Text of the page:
The Mongols created the world’s second largest empire. Their cavalry were a fearsome sight as they headed westwards to invade Russia and Eastern Europe. What most impressed the peasants around Kazan was the soldiers’ dexterity on horseback both with bows and arrows and with swords.

One day a peasant discovered a discarded Mongol sword and quickly found out how sharp it was. Once he stopped the bleeding his practical streak emerged and he realized that he could cut most of the vegetables from his garden very easily with the sharp blade. Only the larger potatoes were still difficult to cut, however, the peasant then had a brainwave – if he were sitting on a horse then he would be able to swing a lot harder and with more force and cut the potato in two.

He borrowed his neighbour’s carthorse and sure enough the extra height allowed the sword to cut through the largest potatoes with relative ease – the only problem now was ensuring that the sword didn’t become embedded in the table. As is the way of these things, the neighbour saw the peasant’s technique for cutting the vegetables and thought he could improve upon it. Thus, a competition was born that has lasted until the modern day.

The first contest in 1263 was held amongst the citizens of Kazan. In turn, each contestant had to ride up to the table on their own horse and slice ten beetroot and ten potatoes in half making sure that their steed was always moving forwards. The results of the first few contests have been lost but the winner in 1273 was Alexis Yashin who not only sliced all the vegetables in half but did so the most accurately according to the Slicing Judges.

The contest was made more difficult in 1309 when a second table of vegetables was introduced – 20 beetroots and 20 potatoes now had to be sliced. In 1458, carrots and courgettes were added in a second contest where the winner was the person who cut the carrots and courgettes into the most separate pieces. In 1684, cucumbers and tomatoes were added in a third contest where not only did the vegetables have to be cut from top to bottom but also lengthwise too. These extra contests still required the cutter to be riding a horse.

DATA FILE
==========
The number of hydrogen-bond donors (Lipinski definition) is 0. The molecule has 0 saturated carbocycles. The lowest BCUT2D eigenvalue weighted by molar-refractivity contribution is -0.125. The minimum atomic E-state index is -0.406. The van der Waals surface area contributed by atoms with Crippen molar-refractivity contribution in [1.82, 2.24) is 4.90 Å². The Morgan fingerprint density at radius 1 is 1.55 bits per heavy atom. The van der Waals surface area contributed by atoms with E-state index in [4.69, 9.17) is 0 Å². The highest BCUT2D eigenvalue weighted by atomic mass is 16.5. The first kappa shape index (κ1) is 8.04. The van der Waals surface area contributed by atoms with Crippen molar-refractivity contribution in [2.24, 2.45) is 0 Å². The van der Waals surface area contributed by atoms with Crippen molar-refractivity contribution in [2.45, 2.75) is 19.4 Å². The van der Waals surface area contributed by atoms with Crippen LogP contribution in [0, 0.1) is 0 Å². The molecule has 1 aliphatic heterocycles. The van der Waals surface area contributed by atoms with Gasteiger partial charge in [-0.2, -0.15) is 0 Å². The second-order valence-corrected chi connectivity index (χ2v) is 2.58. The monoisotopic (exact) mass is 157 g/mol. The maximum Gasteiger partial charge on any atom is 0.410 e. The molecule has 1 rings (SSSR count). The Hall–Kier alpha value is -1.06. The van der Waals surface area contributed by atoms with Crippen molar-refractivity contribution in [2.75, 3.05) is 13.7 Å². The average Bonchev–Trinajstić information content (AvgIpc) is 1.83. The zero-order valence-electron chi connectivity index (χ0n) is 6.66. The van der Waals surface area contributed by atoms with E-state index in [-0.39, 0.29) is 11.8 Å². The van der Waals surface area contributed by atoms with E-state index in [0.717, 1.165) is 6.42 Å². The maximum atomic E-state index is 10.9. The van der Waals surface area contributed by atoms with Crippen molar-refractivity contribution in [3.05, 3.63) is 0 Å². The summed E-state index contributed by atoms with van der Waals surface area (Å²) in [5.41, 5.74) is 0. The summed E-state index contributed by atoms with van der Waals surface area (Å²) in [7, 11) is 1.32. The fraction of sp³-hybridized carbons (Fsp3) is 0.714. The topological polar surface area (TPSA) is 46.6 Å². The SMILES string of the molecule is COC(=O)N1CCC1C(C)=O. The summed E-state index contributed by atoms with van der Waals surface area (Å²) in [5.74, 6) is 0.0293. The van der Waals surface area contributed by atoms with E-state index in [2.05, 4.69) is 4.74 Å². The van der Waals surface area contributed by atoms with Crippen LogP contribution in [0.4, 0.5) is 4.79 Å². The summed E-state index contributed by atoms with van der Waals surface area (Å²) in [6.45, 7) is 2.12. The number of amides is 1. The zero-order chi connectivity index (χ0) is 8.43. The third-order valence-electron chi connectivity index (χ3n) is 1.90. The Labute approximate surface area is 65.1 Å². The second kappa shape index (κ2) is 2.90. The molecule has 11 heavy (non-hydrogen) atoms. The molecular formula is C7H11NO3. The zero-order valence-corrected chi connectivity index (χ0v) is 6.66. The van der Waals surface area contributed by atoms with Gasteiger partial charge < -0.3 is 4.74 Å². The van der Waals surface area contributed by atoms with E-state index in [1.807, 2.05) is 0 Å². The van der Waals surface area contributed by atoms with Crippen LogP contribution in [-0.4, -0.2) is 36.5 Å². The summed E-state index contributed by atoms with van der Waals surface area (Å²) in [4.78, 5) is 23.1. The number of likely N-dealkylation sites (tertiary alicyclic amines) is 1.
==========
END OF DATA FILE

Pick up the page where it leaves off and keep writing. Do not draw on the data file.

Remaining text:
In 1923, the judges decided that a precision element should be introduced into the contest so peas and red beans were added. Again riding a horse the contestants had to split the ten peas and ten red beans into two separate pieces with their swords.

By now the Kazan contest was known throughout the world and was popular with chefs who were keen to gain extra publicity for their food preparation exploits. One particular three-star Michelin restaurant chef holds the record for cutting a courgette into 45 separate pieces while riding a horse. Unfortunately, he was disqualified because he used his own brand of kitchen knife and not the Mongol sword as stipulated in the rules.